03/24/2020 18:04 EDT | Updated 03/24/2020 18:08 EDT

Ontario Real Estate Association Urges Agents To Cease All Face-To-Face Business

Even as the coronavirus was shutting down the economy in early March, Toronto house prices were on the rise.

Roberto Machado Noa via Getty Images
In this file photo, a Century 21 for-sale sign is seen on a lawn in Toronto, Oct. 12. 2016. The Ontario Real Estate Association is calling for an end to person-to-person contact in home sales.

If you’re planning to buy a home in the next little while, you will likely have to do it sight unseen.

Just a few days after the Ontario Real Estate Association (OREA) urged its members to cancel all open houses, the group is now urging agents to stop all person-to-person business.

That includes “open houses, agent and public office hours, and in-person showings, particularity of tenant-occupied homes,” OREA said in a statement Tuesday afternoon.

Watch: Real estate industry creates workaround in age of coronavirus. Story continues below.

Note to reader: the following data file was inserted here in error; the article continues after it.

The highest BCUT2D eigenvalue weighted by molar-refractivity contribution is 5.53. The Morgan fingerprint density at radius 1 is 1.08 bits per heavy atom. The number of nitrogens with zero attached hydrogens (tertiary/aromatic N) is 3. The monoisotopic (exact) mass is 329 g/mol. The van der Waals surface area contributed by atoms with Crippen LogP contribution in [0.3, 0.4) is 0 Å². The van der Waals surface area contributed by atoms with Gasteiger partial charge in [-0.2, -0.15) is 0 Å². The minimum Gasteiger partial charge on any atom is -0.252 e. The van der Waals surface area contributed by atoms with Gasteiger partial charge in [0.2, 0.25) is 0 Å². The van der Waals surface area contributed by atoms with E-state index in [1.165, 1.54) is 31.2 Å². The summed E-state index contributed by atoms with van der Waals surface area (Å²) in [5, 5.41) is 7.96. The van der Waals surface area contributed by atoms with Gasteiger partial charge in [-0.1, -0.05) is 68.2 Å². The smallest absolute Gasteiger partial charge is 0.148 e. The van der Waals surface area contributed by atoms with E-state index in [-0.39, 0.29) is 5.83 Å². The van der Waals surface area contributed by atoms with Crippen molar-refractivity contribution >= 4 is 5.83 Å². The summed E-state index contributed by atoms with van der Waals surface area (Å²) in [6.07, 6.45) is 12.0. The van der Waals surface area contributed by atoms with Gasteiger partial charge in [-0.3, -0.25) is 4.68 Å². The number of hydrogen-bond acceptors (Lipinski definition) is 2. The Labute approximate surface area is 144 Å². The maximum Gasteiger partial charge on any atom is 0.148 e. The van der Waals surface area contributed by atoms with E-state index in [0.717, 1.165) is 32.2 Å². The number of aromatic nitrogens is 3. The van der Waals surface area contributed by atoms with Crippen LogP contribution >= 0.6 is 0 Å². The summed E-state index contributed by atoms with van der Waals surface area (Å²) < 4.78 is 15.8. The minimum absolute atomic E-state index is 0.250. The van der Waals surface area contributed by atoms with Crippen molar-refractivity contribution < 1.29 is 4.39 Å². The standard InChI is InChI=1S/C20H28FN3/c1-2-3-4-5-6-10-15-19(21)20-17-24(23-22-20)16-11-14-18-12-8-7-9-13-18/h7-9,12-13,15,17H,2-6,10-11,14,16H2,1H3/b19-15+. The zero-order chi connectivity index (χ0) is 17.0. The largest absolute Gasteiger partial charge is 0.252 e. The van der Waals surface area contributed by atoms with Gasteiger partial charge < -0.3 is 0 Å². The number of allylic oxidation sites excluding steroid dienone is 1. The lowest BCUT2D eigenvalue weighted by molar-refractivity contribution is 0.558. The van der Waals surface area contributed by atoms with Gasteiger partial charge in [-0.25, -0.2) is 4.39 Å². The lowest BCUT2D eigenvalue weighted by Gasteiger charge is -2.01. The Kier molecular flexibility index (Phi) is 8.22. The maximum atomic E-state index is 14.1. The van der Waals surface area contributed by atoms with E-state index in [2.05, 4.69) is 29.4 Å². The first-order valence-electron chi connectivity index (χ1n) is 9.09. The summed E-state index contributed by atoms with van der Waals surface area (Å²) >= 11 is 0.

As part of its state of emergency, the Ontario government declared real estate an essential service, allowing home sales to continue. The move was made primarily to allow those who have already bought and need to sell, or those who have already sold and need to buy, to finish their transactions.

But “this does not mean business as usual,” OREA president Sean Morrison said in a statement, urging the real estate industry to “do our part to help limit the spread of COVID-19.”

“While clients who may decide to host private showings during this time are making the decision for themselves, tenants often have no choice in the matter, putting the health of all those involved at risk.”

If someone needs to sell urgently during a crisis, real estate agents “have the tools and knowledge at their disposal to do virtual showings,” OREA said.

Real estate activity does seem to be ongoing, crisis or not ― at least in Toronto. Home sales there were still stronger in the first half of March than they were in the same period a year earlier, according to Toronto agent John Pasalis, as cited at the Toronto Star.

Prices were 14.5 per cent higher than a year earlier. The supply of homes for sales was also higher, although by much less than the month before. Many sellers want to sell immediately, Pasalis said.